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Faster fashion. That’s not a descriptor for the next H&M or Zara, but for the tempo of musical chairs that’s transforming the European landscape.

This story first appeared in the November 9, 2016 issue of WWD. Subscribe Today.

Over the past year, at least a dozen top international brands have seen a change in creative director, suggesting that long tenures have gone the way of tiered prairie skirts and skater shoes.

Observers say it’s a reflection of an accelerated industry and one transformed by the growing power of consumers and a free flow of information. Designers who once ruled from an ivory tower now seem to operate from a temporary hot seat.

“There is a very significant shortening of the time a designer works at a brand,” said Paolo de Cesare, chairman and chief executive officer of Printemps. “For me, this change is very profound.”

According to de Cesare, star designers who lingered at heritage brands — John Galliano, 15 years at Dior; Nicolas Ghesquière, 15 years at Balenciaga; Marc Jacobs, 16 years at Louis Vuitton; Alber Elbaz, 14 years at Lanvin, and Karl Lagerfeld, 34 years and counting at Chanel — were a driving force behind the explosion of the luxury goods sector over the past two decades.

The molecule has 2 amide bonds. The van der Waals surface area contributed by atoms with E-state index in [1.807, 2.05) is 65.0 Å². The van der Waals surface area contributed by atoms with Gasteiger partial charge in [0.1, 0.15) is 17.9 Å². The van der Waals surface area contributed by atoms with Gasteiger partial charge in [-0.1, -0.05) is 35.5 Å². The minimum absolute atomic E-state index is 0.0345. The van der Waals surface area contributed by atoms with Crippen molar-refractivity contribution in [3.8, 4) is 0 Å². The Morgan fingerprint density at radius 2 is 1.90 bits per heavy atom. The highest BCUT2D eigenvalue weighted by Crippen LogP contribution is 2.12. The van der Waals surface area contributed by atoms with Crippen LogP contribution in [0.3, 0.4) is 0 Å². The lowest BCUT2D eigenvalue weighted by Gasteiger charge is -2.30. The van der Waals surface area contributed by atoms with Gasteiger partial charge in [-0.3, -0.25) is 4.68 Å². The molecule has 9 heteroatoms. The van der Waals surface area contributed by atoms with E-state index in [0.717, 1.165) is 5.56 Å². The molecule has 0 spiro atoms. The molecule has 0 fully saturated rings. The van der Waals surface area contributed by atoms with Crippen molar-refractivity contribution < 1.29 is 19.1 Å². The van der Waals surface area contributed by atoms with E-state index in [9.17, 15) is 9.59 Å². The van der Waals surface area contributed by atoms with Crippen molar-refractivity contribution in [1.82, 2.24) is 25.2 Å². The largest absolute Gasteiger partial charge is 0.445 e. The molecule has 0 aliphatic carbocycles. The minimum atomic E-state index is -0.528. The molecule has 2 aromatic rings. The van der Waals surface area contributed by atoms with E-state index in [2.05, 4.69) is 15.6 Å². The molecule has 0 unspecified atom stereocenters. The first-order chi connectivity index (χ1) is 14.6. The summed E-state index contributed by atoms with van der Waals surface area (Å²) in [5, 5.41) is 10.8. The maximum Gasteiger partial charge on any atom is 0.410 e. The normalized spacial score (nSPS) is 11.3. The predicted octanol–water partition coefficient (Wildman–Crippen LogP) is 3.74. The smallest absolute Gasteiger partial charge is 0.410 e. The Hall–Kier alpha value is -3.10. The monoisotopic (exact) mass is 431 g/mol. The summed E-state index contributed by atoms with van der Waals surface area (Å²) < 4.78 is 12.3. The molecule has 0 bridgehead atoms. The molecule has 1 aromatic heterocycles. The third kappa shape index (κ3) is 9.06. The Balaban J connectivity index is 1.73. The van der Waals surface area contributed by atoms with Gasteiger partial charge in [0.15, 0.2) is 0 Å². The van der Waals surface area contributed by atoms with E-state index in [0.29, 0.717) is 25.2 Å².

Not anymore, as Dior and Yves Saint Laurent, to mention but two top names, each cycled through new designers within a period of four years: Maria Grazia Chiuri succeeding Raf Simons, and Anthony Vaccarello succeeding Hedi Slimane, respectively.

Other brands wracked by designer changes over the past 12 months include Calvin Klein, Marni, Roberto Cavalli, Salvatore Ferragamo, Brioni, Carven, Cerruti, Berluti and Ermenegildo Zegna.

What’s driving all this turmoil?

“I think that a lot has to do with the business model,” de Cesare said, describing an explosion of product categories, retail networks and international markets for today’s top brands. “The role has really changed. The new business model now requires a very different level of skill and talent compared to what it used to be — mastery over social media being one. It requires more agility and more speed, including the fact that you turn around this creative head more frequently.”

“In the Internet and social media age, I guess it’s inevitable that things turn around quicker,” echoed Adrian Joffe, chief executive officer of Dover Street Market and Comme des Garçons International.

He said it’s hard to find a common thread across the flurry of recent changes, musing that it’s “mere coincidence, perhaps, and a bit of panic in the industry. Fashion, as with everything, is constantly changing through the very nature of our world. Sometimes this is quick, sometimes slow.”